New England Colonies were called upon for a large military force, and he was at
once placed in command of a company which he had raised, and he figured more of
less prominently in the campaigns for ten years following 1755-56, acquiring a
great reputation as a soldier and hero. He
was promoted major in 1757, and later lieutenant-colonel and colonel in 1764.
He was foremost in making the “stamp act” impossible in Connecticut,
and from the hour of its passage stood forth as a ready and resolute defender of
the imperilled liberties of the people.
the close of the French and Indian war and the outbreak of the Revolution, Col.
Putnam received many marks of the confidence of his fellow-citizens, was place
on important committees, chosen moderator of town meetings, was several times
elected selectmen, and a deputy to the General Court.
The news of the battle of Lexington, April 10, 1775, reached Pomfret on
the morning of the 20th, and was received by Putnam as he was
ploughing in the field with his son Daniel, who was then but sixteen years of
age and who afterward wrote of his father: “He
loitered not, but left me, the driver of his team, to unyoke it in the furrow,
and not many days later to follow him to camp.”
That afternoon he heard of the fight at Concord, and at once left on
horseback for the scene of hostilities. Soon
after he was appointed a brigadier-general,
and from that time until the close of the campaigns of 1779, he was a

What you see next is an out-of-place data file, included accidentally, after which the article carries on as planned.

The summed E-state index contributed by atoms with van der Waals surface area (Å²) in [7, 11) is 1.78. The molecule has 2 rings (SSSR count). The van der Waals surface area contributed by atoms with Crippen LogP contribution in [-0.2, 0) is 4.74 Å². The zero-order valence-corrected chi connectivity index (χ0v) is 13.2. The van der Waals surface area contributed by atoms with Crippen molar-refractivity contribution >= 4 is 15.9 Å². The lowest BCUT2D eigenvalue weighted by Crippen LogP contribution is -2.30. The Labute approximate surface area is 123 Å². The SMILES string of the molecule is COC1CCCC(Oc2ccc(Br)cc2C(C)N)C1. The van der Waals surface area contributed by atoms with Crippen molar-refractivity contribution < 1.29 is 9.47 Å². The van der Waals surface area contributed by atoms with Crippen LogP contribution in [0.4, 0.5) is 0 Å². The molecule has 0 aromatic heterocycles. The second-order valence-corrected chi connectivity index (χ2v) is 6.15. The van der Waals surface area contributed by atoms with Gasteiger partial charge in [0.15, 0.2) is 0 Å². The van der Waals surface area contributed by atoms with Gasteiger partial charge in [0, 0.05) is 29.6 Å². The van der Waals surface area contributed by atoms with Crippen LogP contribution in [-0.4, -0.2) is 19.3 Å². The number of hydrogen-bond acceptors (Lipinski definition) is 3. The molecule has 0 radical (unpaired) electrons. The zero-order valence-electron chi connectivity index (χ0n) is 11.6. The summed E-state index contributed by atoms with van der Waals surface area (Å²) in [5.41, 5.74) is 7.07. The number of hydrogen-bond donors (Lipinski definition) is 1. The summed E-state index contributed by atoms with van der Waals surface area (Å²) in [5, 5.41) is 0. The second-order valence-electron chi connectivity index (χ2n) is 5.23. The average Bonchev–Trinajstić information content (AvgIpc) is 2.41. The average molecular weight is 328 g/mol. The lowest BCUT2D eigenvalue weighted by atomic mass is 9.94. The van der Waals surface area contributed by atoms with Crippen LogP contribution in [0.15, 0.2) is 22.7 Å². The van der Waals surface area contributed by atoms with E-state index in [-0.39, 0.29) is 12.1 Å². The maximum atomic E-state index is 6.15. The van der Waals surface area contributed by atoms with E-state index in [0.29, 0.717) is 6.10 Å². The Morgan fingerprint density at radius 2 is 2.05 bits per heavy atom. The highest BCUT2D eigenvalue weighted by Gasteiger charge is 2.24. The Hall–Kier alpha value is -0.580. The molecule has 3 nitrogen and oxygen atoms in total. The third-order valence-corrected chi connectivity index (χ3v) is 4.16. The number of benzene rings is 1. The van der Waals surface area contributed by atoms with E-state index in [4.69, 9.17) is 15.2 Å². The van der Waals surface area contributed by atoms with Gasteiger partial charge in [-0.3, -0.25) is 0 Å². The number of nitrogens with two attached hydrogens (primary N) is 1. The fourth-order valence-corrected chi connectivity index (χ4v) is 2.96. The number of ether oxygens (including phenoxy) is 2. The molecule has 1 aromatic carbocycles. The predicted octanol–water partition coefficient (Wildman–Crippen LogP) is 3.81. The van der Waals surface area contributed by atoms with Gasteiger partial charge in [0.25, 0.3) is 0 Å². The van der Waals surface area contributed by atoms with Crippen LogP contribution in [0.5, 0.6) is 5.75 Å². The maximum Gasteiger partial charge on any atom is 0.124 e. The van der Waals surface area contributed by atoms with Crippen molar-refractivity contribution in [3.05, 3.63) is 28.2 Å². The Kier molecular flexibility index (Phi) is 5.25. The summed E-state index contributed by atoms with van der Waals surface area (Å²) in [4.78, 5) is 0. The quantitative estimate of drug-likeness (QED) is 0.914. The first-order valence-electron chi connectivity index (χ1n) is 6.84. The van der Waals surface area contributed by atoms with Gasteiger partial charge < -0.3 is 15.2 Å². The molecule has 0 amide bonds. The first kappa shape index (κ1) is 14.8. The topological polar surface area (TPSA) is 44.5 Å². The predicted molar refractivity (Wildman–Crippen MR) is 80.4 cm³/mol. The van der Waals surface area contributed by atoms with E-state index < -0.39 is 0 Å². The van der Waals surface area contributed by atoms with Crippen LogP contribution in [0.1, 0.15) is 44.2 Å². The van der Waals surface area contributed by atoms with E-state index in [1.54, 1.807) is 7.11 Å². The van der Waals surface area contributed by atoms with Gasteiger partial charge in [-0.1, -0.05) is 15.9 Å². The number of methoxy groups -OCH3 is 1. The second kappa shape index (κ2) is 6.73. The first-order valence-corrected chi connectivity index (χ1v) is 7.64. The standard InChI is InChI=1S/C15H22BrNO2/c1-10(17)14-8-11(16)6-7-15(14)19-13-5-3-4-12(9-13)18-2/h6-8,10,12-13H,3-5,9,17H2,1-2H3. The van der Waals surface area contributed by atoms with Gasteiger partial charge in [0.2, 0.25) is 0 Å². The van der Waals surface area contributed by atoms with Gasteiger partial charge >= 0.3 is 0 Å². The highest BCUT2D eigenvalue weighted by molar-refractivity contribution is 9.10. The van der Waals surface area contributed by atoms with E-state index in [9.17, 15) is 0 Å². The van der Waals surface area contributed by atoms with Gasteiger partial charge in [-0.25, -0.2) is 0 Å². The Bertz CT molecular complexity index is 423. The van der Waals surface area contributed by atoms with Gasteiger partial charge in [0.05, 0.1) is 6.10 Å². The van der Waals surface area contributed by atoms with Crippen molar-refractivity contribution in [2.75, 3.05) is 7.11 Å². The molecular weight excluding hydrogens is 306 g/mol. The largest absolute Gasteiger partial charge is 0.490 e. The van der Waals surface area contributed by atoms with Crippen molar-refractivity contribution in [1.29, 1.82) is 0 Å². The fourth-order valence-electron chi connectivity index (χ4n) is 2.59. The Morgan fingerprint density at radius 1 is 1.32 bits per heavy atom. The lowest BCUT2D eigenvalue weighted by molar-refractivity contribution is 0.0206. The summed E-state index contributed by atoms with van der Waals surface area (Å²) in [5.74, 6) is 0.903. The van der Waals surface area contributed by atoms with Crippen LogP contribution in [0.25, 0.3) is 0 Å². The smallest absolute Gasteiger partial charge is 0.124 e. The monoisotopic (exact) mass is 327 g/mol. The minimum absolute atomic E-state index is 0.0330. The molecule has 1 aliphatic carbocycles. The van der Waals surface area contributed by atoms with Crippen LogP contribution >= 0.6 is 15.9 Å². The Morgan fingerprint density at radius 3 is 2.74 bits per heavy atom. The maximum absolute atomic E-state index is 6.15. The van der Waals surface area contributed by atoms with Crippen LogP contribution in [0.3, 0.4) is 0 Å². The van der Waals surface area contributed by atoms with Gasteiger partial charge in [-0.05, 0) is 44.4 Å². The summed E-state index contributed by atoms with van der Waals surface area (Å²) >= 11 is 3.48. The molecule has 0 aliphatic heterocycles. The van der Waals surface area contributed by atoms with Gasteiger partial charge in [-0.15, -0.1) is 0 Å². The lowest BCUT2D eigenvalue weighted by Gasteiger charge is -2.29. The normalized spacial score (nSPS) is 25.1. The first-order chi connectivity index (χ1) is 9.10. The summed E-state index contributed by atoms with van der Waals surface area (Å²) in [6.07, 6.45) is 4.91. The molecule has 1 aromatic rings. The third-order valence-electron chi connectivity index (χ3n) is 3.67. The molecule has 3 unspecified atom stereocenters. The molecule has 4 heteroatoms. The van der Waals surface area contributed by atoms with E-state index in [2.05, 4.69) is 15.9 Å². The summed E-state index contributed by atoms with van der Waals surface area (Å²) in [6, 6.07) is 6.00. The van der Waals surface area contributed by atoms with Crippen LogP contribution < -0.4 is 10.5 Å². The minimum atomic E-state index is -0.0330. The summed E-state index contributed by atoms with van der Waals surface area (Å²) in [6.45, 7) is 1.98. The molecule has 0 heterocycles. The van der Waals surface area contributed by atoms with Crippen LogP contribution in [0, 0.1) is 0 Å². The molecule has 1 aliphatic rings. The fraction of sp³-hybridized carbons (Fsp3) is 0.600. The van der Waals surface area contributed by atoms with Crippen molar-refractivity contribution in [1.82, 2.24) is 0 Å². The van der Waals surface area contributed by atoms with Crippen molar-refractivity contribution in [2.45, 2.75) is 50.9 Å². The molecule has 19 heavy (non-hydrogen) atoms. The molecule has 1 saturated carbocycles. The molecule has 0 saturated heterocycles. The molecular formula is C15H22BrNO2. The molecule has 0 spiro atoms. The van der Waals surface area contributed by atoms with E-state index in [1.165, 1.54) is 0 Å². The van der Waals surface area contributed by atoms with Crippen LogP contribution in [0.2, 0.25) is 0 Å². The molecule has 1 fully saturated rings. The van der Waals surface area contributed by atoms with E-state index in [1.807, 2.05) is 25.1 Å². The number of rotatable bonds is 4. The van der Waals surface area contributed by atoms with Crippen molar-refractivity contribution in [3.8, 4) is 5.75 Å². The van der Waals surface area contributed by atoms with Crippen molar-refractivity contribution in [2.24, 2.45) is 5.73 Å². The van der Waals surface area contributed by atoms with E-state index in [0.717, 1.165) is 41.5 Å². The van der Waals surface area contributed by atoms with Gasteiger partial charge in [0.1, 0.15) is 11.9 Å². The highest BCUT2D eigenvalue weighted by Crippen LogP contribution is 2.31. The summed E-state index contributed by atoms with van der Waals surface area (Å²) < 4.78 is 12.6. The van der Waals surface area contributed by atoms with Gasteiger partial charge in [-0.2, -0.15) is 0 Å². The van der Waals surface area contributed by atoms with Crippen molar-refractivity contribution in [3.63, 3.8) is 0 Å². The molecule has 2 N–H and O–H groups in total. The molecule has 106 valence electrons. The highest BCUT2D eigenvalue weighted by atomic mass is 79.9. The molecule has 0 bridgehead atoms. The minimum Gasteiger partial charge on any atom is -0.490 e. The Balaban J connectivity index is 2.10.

conspicuous figure in the war of the Revolution, but his exploits therein we
have neither time nor space to recount – suffice it to say that he held the
confidence of Gen. Washington and his countrymen.
He was especially conspicuous at the battle of Bunker Hill and in other
important engagements. After Bunker
Hill he was made a major-general, and served with distinction until disqualified
for service by a stroke of paralysis, which seriously affected his limbs and
closed his military service as specified. Gen.
Putnam returned to his home in Pomfret, where he died May 29, 1790.
His wife, who had accompanied him in most of the campaigns in the
Revolution, died at his headquarters at Fishkill-on-the Hudson, Oct. 14, 1777.
Gen. Israel Putnam was the father of the following children:
Israel, born in 1740; Daniel,
born March 10, 1742, who died at the age of seventeen years;
Hannah, born Aug. 25, 1744; Elizabeth,
born March 20, 1747; Mehitable, born
Oct. 21, 1749; Mary, born May 10,
Daniel, born Nov. 18, 1759; David;
and Peter S., born in 1764.
Putnam, Washington Irving wrote: “A
yeoman warrior, fresh from the plough, in the garb of rural laborer, a patriot
brave and generous, but rough and ready, who thought not of himself in times of
danger but was ready to serve in any way and to sacrifice official rank and
self-glorification to the good of the cause.
He was eminently a soldier for the occasion.
His name has long been a favorite one with young and old, one of the
talismanic names of the Revolution, the very mention of which is like the sound
of a trumpet. Such names are the